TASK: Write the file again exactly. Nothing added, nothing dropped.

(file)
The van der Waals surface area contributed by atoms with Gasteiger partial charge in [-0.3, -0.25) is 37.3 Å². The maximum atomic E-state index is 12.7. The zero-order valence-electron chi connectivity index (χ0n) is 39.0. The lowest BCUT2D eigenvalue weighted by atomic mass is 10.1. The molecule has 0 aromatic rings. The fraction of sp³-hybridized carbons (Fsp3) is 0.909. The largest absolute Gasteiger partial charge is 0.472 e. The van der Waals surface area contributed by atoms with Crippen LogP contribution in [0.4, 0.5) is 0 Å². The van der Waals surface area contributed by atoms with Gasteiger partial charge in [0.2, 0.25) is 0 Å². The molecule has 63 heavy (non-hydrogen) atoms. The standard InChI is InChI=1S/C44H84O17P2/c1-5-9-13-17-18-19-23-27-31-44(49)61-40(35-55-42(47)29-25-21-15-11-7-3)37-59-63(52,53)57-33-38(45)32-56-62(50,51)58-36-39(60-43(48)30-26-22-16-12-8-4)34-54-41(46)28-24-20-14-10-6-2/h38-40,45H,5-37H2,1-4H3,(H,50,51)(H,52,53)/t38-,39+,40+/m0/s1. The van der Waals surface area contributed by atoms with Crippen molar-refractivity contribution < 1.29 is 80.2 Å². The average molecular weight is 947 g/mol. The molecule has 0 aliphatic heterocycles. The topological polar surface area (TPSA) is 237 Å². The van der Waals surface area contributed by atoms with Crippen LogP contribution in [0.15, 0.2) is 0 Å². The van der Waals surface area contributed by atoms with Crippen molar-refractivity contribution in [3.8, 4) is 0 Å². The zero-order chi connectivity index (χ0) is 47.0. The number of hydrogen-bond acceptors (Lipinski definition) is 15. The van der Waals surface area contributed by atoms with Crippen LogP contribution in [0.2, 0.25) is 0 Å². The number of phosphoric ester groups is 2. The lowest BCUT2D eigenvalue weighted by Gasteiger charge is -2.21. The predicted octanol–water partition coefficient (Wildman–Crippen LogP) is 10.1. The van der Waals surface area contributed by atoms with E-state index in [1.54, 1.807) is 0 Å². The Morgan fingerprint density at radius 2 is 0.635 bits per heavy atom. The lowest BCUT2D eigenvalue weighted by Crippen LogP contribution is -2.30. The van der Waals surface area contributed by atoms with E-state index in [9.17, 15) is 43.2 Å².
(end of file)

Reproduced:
The van der Waals surface area contributed by atoms with Gasteiger partial charge in [-0.3, -0.25) is 37.3 Å². The maximum atomic E-state index is 12.7. The zero-order valence-electron chi connectivity index (χ0n) is 39.0. The lowest BCUT2D eigenvalue weighted by atomic mass is 10.1. The molecule has 0 aromatic rings. The fraction of sp³-hybridized carbons (Fsp3) is 0.909. The largest absolute Gasteiger partial charge is 0.472 e. The van der Waals surface area contributed by atoms with Crippen LogP contribution in [0.4, 0.5) is 0 Å². The van der Waals surface area contributed by atoms with Gasteiger partial charge in [0.2, 0.25) is 0 Å². The molecule has 63 heavy (non-hydrogen) atoms. The standard InChI is InChI=1S/C44H84O17P2/c1-5-9-13-17-18-19-23-27-31-44(49)61-40(35-55-42(47)29-25-21-15-11-7-3)37-59-63(52,53)57-33-38(45)32-56-62(50,51)58-36-39(60-43(48)30-26-22-16-12-8-4)34-54-41(46)28-24-20-14-10-6-2/h38-40,45H,5-37H2,1-4H3,(H,50,51)(H,52,53)/t38-,39+,40+/m0/s1. The van der Waals surface area contributed by atoms with Crippen molar-refractivity contribution < 1.29 is 80.2 Å². The average molecular weight is 947 g/mol. The molecule has 0 aliphatic heterocycles. The topological polar surface area (TPSA) is 237 Å². The van der Waals surface area contributed by atoms with Crippen LogP contribution in [0.15, 0.2) is 0 Å². The van der Waals surface area contributed by atoms with Crippen molar-refractivity contribution in [3.8, 4) is 0 Å². The zero-order chi connectivity index (χ0) is 47.0. The number of hydrogen-bond acceptors (Lipinski definition) is 15. The van der Waals surface area contributed by atoms with Crippen LogP contribution in [0.2, 0.25) is 0 Å². The number of phosphoric ester groups is 2. The lowest BCUT2D eigenvalue weighted by Gasteiger charge is -2.21. The predicted octanol–water partition coefficient (Wildman–Crippen LogP) is 10.1. The van der Waals surface area contributed by atoms with E-state index in [1.54, 1.807) is 0 Å². The Morgan fingerprint density at radius 2 is 0.635 bits per heavy atom. The lowest BCUT2D eigenvalue weighted by Crippen LogP contribution is -2.30. The van der Waals surface area contributed by atoms with E-state index in [9.17, 15) is 43.2 Å².